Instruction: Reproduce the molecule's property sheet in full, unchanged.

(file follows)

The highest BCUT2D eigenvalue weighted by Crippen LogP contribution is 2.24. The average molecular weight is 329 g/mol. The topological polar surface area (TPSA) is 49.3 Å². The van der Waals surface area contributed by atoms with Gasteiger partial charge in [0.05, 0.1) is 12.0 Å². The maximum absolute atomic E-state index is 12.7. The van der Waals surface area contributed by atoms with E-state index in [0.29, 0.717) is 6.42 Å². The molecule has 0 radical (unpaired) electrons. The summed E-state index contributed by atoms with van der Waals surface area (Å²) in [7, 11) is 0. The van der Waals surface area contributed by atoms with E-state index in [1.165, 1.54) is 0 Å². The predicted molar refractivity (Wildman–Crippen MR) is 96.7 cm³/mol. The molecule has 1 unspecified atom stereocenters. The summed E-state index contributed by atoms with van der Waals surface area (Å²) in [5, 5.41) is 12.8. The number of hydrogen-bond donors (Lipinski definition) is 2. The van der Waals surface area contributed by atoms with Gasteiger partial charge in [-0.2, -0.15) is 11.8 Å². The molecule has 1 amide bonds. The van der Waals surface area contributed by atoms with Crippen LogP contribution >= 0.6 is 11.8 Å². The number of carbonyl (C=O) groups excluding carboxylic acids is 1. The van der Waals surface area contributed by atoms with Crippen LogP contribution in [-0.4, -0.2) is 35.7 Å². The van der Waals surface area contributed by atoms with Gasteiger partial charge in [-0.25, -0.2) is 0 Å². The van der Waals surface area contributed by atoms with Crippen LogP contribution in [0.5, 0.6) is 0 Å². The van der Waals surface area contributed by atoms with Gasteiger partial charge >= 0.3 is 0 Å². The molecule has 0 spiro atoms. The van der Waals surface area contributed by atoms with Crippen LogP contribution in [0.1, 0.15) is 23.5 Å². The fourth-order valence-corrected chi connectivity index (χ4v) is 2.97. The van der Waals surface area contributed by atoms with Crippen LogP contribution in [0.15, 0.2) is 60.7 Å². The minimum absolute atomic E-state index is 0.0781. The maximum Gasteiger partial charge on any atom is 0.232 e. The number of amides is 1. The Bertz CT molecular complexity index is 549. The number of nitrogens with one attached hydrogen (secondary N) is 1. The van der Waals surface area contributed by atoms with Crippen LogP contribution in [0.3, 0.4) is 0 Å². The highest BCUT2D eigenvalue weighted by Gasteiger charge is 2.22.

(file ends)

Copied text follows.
The highest BCUT2D eigenvalue weighted by Crippen LogP contribution is 2.24. The average molecular weight is 329 g/mol. The topological polar surface area (TPSA) is 49.3 Å². The van der Waals surface area contributed by atoms with Gasteiger partial charge in [0.05, 0.1) is 12.0 Å². The maximum absolute atomic E-state index is 12.7. The van der Waals surface area contributed by atoms with E-state index in [0.29, 0.717) is 6.42 Å². The molecule has 0 radical (unpaired) electrons. The summed E-state index contributed by atoms with van der Waals surface area (Å²) in [7, 11) is 0. The van der Waals surface area contributed by atoms with E-state index in [1.165, 1.54) is 0 Å². The predicted molar refractivity (Wildman–Crippen MR) is 96.7 cm³/mol. The molecule has 1 unspecified atom stereocenters. The summed E-state index contributed by atoms with van der Waals surface area (Å²) in [5, 5.41) is 12.8. The number of hydrogen-bond donors (Lipinski definition) is 2. The van der Waals surface area contributed by atoms with Gasteiger partial charge in [-0.2, -0.15) is 11.8 Å². The molecule has 1 amide bonds. The van der Waals surface area contributed by atoms with Crippen LogP contribution >= 0.6 is 11.8 Å². The number of carbonyl (C=O) groups excluding carboxylic acids is 1. The van der Waals surface area contributed by atoms with Crippen LogP contribution in [-0.4, -0.2) is 35.7 Å². The van der Waals surface area contributed by atoms with Gasteiger partial charge in [-0.25, -0.2) is 0 Å². The van der Waals surface area contributed by atoms with Crippen LogP contribution in [0.5, 0.6) is 0 Å². The van der Waals surface area contributed by atoms with Gasteiger partial charge >= 0.3 is 0 Å². The molecule has 0 spiro atoms. The van der Waals surface area contributed by atoms with Crippen LogP contribution in [0.1, 0.15) is 23.5 Å². The fourth-order valence-corrected chi connectivity index (χ4v) is 2.97. The van der Waals surface area contributed by atoms with Crippen LogP contribution in [0.15, 0.2) is 60.7 Å². The minimum absolute atomic E-state index is 0.0781. The maximum Gasteiger partial charge on any atom is 0.232 e. The number of amides is 1. The Bertz CT molecular complexity index is 549. The number of nitrogens with one attached hydrogen (secondary N) is 1. The van der Waals surface area contributed by atoms with Crippen LogP contribution in [0.3, 0.4) is 0 Å². The highest BCUT2D eigenvalue weighted by Gasteiger charge is 2.22.